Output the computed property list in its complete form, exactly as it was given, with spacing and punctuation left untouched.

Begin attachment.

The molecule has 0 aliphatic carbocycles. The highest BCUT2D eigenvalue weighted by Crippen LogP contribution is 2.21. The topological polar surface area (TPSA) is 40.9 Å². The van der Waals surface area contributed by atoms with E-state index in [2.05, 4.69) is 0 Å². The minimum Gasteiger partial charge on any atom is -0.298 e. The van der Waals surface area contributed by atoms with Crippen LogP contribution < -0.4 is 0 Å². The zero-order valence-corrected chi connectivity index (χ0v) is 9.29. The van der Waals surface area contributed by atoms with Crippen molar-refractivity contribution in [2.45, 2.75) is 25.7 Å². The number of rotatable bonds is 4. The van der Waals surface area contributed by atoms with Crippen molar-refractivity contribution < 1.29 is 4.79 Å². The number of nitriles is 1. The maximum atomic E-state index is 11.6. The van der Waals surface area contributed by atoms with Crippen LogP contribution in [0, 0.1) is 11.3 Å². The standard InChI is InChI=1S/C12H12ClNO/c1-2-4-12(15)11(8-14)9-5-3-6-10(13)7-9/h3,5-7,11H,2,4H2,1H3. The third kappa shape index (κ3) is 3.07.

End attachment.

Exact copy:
The molecule has 0 aliphatic carbocycles. The highest BCUT2D eigenvalue weighted by Crippen LogP contribution is 2.21. The topological polar surface area (TPSA) is 40.9 Å². The van der Waals surface area contributed by atoms with E-state index in [2.05, 4.69) is 0 Å². The minimum Gasteiger partial charge on any atom is -0.298 e. The van der Waals surface area contributed by atoms with Crippen LogP contribution < -0.4 is 0 Å². The zero-order valence-corrected chi connectivity index (χ0v) is 9.29. The van der Waals surface area contributed by atoms with Crippen molar-refractivity contribution in [2.45, 2.75) is 25.7 Å². The number of rotatable bonds is 4. The van der Waals surface area contributed by atoms with Crippen molar-refractivity contribution < 1.29 is 4.79 Å². The number of nitriles is 1. The maximum atomic E-state index is 11.6. The van der Waals surface area contributed by atoms with Crippen LogP contribution in [0, 0.1) is 11.3 Å². The standard InChI is InChI=1S/C12H12ClNO/c1-2-4-12(15)11(8-14)9-5-3-6-10(13)7-9/h3,5-7,11H,2,4H2,1H3. The third kappa shape index (κ3) is 3.07.